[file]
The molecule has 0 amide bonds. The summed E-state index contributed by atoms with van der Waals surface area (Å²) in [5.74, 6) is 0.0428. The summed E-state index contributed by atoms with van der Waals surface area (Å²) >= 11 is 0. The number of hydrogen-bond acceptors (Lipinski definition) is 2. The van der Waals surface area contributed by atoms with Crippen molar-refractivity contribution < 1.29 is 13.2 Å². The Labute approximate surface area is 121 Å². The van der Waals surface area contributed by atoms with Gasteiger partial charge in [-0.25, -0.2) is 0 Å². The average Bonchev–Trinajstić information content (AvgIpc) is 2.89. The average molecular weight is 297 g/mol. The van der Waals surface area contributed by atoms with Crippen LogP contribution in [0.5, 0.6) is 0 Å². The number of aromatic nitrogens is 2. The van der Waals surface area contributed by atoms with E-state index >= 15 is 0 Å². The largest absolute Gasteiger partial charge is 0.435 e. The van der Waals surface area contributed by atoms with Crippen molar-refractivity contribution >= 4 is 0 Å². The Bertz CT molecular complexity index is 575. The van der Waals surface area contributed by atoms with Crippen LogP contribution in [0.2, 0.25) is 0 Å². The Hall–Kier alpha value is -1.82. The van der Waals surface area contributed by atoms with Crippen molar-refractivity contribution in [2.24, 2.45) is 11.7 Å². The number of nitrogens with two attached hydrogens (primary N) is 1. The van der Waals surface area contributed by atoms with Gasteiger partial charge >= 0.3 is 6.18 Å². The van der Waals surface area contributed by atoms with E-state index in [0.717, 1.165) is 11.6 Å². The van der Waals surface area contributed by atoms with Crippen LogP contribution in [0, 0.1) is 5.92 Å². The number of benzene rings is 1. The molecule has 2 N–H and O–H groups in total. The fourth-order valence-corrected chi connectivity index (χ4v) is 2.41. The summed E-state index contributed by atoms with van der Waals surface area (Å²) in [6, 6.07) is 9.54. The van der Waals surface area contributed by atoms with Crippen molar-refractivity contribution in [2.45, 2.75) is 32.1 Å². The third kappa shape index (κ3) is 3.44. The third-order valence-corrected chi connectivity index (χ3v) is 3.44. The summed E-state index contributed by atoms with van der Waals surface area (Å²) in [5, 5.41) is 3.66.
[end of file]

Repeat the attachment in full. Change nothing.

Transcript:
The molecule has 0 amide bonds. The summed E-state index contributed by atoms with van der Waals surface area (Å²) in [5.74, 6) is 0.0428. The summed E-state index contributed by atoms with van der Waals surface area (Å²) >= 11 is 0. The number of hydrogen-bond acceptors (Lipinski definition) is 2. The van der Waals surface area contributed by atoms with Crippen molar-refractivity contribution < 1.29 is 13.2 Å². The Labute approximate surface area is 121 Å². The van der Waals surface area contributed by atoms with Gasteiger partial charge in [-0.25, -0.2) is 0 Å². The average Bonchev–Trinajstić information content (AvgIpc) is 2.89. The average molecular weight is 297 g/mol. The van der Waals surface area contributed by atoms with Crippen LogP contribution in [0.5, 0.6) is 0 Å². The number of aromatic nitrogens is 2. The van der Waals surface area contributed by atoms with E-state index >= 15 is 0 Å². The largest absolute Gasteiger partial charge is 0.435 e. The van der Waals surface area contributed by atoms with Crippen molar-refractivity contribution >= 4 is 0 Å². The Bertz CT molecular complexity index is 575. The van der Waals surface area contributed by atoms with Crippen LogP contribution in [0.2, 0.25) is 0 Å². The Hall–Kier alpha value is -1.82. The van der Waals surface area contributed by atoms with Crippen molar-refractivity contribution in [2.24, 2.45) is 11.7 Å². The number of nitrogens with two attached hydrogens (primary N) is 1. The van der Waals surface area contributed by atoms with Gasteiger partial charge >= 0.3 is 6.18 Å². The van der Waals surface area contributed by atoms with E-state index in [0.717, 1.165) is 11.6 Å². The van der Waals surface area contributed by atoms with Crippen LogP contribution in [0, 0.1) is 5.92 Å². The number of benzene rings is 1. The molecule has 2 N–H and O–H groups in total. The fourth-order valence-corrected chi connectivity index (χ4v) is 2.41. The summed E-state index contributed by atoms with van der Waals surface area (Å²) in [6, 6.07) is 9.54. The van der Waals surface area contributed by atoms with Crippen molar-refractivity contribution in [2.45, 2.75) is 32.1 Å². The third kappa shape index (κ3) is 3.44. The third-order valence-corrected chi connectivity index (χ3v) is 3.44. The summed E-state index contributed by atoms with van der Waals surface area (Å²) in [5, 5.41) is 3.66.